5 heartwarming Armed Forces homecomings
It's a promise
By Rich Maloof
Colin Pascik and Justin Baldridge were friends in a U.S. Marine unit deployed in Afghanistan. Three and a half months after being stationed there, Pascik lost both his legs when he stepped on an improvised explosive device (IED). After returning home, he promised Baldridge in a satellite call from California that he would walk to him and give him a hug when he returned home. Pascik made good on his promise when Baldridge returned in 2010. He rose and made his way to his buddy, steadying himself on a pair of crutches and two prosthetic limbs.
Baldridge told the Huffington Post, “The feeling of being reunited with a brother that you had already been through so much with and haven’t seen in almost half a year is indescribable.”
When Pfc. Coral Heazlit returned from 10 months in Afghanistan, she was welcomed back not only by family but by her entire hometown of Maricopa, Ariz. Local news reported that firefighters drove Heazlit into her neighborhood aboard a fire engine as dozens if not hundreds of loved ones, neighbors and community leaders lined the streets to thank her for her service.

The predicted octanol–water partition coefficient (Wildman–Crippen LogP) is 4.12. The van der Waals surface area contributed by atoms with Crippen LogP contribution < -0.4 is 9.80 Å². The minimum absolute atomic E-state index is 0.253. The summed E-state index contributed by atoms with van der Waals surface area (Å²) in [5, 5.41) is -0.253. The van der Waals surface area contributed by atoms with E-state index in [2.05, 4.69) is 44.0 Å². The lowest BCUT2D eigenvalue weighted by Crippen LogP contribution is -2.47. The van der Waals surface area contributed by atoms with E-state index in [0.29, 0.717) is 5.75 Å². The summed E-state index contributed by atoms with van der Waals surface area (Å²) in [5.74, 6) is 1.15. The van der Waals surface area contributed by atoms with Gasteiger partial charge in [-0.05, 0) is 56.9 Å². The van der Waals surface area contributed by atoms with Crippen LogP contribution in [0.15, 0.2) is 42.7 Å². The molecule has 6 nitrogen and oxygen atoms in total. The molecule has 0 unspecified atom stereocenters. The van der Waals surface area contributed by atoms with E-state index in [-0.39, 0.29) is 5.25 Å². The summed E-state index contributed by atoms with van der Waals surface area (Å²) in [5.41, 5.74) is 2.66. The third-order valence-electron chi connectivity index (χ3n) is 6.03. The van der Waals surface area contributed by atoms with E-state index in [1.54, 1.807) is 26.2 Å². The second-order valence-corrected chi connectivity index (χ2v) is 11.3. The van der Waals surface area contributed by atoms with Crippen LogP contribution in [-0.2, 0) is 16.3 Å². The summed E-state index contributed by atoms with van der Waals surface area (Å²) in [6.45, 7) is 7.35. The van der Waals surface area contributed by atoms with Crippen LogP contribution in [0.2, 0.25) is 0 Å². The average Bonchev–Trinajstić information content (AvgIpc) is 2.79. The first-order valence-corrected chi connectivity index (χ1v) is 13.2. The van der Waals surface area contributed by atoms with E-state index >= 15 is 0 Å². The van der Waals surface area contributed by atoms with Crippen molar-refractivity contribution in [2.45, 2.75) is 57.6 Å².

The event was organized by military moms Lisa Durst and Tracy Davis. Davis’ own son has not yet returned home.
She told AZFamily.com, “I’m living vicariously through this soldier’s homecoming because I don’t know when my son will be home.”
Man's best friend
Navy hospital corpsman Eric Ralston of Northglenn, Colo., was a month into his eight-month deployment in Guam when he received sad news from home: His 11-year-old dog, Kermie, had been diagnosed with cancer. Veterinarians said she might live only two to three months more. Kermie held on as Ralston’s date of return grew near – but when his deployment was extended indefinitely, the family was sure the two would never get to see each other again.
But Ralston caught a break and was allowed to come home for the 2012 holidays. The family captured video of Kermie wearing a red ribbon, appearing healthier than she had in months, and bounding out the front door to welcome Ralston.
Search the Web for “homecoming surprises” and you’ll find hundreds of heart-melting videos of service members astonishing their families when they appear on home turf unexpectedly. Far rarer is when the family gets to surprise the service member, as in this reunion of an Arizona marine and his 8-year-old sister.
See the nearly wordless reunion at WelcomeHomeBlog.
The 18-year-old daughter of Army Master Sgt. Joseph Devine was a high-school senior and president of her school’s speech team when an evening event at her school March 15 concluded with her presentation of a 10-minute speech. But before the lights came up, a “very special audience member” was announced and invited to the stage.
Devine, still in camouflage, surprised his daughter onstage with a bouquet of flowers and a long embrace after being in Afghanistan for a year. His wife, Kathryn Devine, captured the father-daughter reunion.